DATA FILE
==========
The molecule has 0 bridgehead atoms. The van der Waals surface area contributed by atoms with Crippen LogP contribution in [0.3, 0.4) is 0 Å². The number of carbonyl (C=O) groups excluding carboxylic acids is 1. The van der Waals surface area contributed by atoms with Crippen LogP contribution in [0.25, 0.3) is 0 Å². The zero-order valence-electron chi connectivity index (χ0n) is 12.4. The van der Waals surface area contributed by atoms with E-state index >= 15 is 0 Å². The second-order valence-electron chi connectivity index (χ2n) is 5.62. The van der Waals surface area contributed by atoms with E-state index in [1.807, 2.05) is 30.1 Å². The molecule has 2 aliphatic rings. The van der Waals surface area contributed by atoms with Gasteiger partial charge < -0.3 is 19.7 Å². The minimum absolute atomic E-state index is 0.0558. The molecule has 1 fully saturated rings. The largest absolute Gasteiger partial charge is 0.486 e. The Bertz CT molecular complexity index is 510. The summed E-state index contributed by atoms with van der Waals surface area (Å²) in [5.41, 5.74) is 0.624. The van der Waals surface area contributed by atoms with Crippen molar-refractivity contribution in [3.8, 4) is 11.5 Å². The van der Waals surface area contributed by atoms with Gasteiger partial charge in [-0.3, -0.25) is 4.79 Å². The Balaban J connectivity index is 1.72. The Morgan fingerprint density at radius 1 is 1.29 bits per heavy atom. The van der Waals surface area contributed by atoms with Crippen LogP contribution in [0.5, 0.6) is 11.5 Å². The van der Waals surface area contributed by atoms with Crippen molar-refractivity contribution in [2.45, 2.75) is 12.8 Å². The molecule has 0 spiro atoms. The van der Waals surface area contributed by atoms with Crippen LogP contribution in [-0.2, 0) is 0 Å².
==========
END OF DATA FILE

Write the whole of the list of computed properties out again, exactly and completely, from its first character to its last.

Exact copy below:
The molecule has 0 bridgehead atoms. The van der Waals surface area contributed by atoms with Crippen LogP contribution in [0.3, 0.4) is 0 Å². The number of carbonyl (C=O) groups excluding carboxylic acids is 1. The van der Waals surface area contributed by atoms with Crippen LogP contribution in [0.25, 0.3) is 0 Å². The zero-order valence-electron chi connectivity index (χ0n) is 12.4. The van der Waals surface area contributed by atoms with E-state index >= 15 is 0 Å². The second-order valence-electron chi connectivity index (χ2n) is 5.62. The van der Waals surface area contributed by atoms with E-state index in [1.807, 2.05) is 30.1 Å². The molecule has 2 aliphatic rings. The van der Waals surface area contributed by atoms with Gasteiger partial charge < -0.3 is 19.7 Å². The minimum absolute atomic E-state index is 0.0558. The molecule has 1 fully saturated rings. The largest absolute Gasteiger partial charge is 0.486 e. The Bertz CT molecular complexity index is 510. The summed E-state index contributed by atoms with van der Waals surface area (Å²) in [5.41, 5.74) is 0.624. The van der Waals surface area contributed by atoms with Crippen molar-refractivity contribution in [3.8, 4) is 11.5 Å². The van der Waals surface area contributed by atoms with Gasteiger partial charge in [-0.3, -0.25) is 4.79 Å². The Balaban J connectivity index is 1.72. The Morgan fingerprint density at radius 1 is 1.29 bits per heavy atom. The van der Waals surface area contributed by atoms with Crippen LogP contribution in [0.5, 0.6) is 11.5 Å². The van der Waals surface area contributed by atoms with Crippen molar-refractivity contribution in [2.45, 2.75) is 12.8 Å². The molecule has 0 spiro atoms. The van der Waals surface area contributed by atoms with Crippen LogP contribution in [-0.2, 0) is 0 Å².